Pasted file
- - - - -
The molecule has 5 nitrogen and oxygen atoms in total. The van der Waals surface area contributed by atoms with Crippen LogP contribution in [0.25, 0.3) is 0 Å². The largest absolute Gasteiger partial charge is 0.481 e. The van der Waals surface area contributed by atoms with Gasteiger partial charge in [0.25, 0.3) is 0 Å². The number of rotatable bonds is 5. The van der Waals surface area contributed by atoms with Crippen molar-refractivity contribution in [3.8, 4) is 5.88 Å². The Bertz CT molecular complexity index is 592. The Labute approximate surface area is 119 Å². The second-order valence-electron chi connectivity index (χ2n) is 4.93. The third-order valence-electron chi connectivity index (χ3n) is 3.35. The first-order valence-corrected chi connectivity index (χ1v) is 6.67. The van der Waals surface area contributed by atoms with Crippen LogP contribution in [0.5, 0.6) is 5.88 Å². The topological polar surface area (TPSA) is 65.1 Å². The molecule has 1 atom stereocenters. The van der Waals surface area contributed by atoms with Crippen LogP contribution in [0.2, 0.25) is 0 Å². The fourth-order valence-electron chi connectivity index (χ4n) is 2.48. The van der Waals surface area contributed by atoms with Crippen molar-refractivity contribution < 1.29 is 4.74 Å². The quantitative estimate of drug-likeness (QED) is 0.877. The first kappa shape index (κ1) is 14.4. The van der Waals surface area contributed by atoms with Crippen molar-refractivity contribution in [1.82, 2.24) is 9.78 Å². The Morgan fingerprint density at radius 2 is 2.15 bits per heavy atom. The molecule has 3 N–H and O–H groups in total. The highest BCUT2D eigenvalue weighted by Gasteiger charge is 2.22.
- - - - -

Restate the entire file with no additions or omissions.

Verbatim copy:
The molecule has 5 nitrogen and oxygen atoms in total. The van der Waals surface area contributed by atoms with Crippen LogP contribution in [0.25, 0.3) is 0 Å². The largest absolute Gasteiger partial charge is 0.481 e. The van der Waals surface area contributed by atoms with Gasteiger partial charge in [0.25, 0.3) is 0 Å². The number of rotatable bonds is 5. The van der Waals surface area contributed by atoms with Crippen molar-refractivity contribution in [3.8, 4) is 5.88 Å². The Bertz CT molecular complexity index is 592. The Labute approximate surface area is 119 Å². The second-order valence-electron chi connectivity index (χ2n) is 4.93. The third-order valence-electron chi connectivity index (χ3n) is 3.35. The first-order valence-corrected chi connectivity index (χ1v) is 6.67. The van der Waals surface area contributed by atoms with Crippen LogP contribution in [0.5, 0.6) is 5.88 Å². The topological polar surface area (TPSA) is 65.1 Å². The molecule has 1 atom stereocenters. The van der Waals surface area contributed by atoms with Crippen LogP contribution in [0.2, 0.25) is 0 Å². The fourth-order valence-electron chi connectivity index (χ4n) is 2.48. The van der Waals surface area contributed by atoms with Crippen molar-refractivity contribution < 1.29 is 4.74 Å². The quantitative estimate of drug-likeness (QED) is 0.877. The first kappa shape index (κ1) is 14.4. The van der Waals surface area contributed by atoms with Crippen molar-refractivity contribution in [1.82, 2.24) is 9.78 Å². The Morgan fingerprint density at radius 2 is 2.15 bits per heavy atom. The molecule has 3 N–H and O–H groups in total. The highest BCUT2D eigenvalue weighted by Gasteiger charge is 2.22.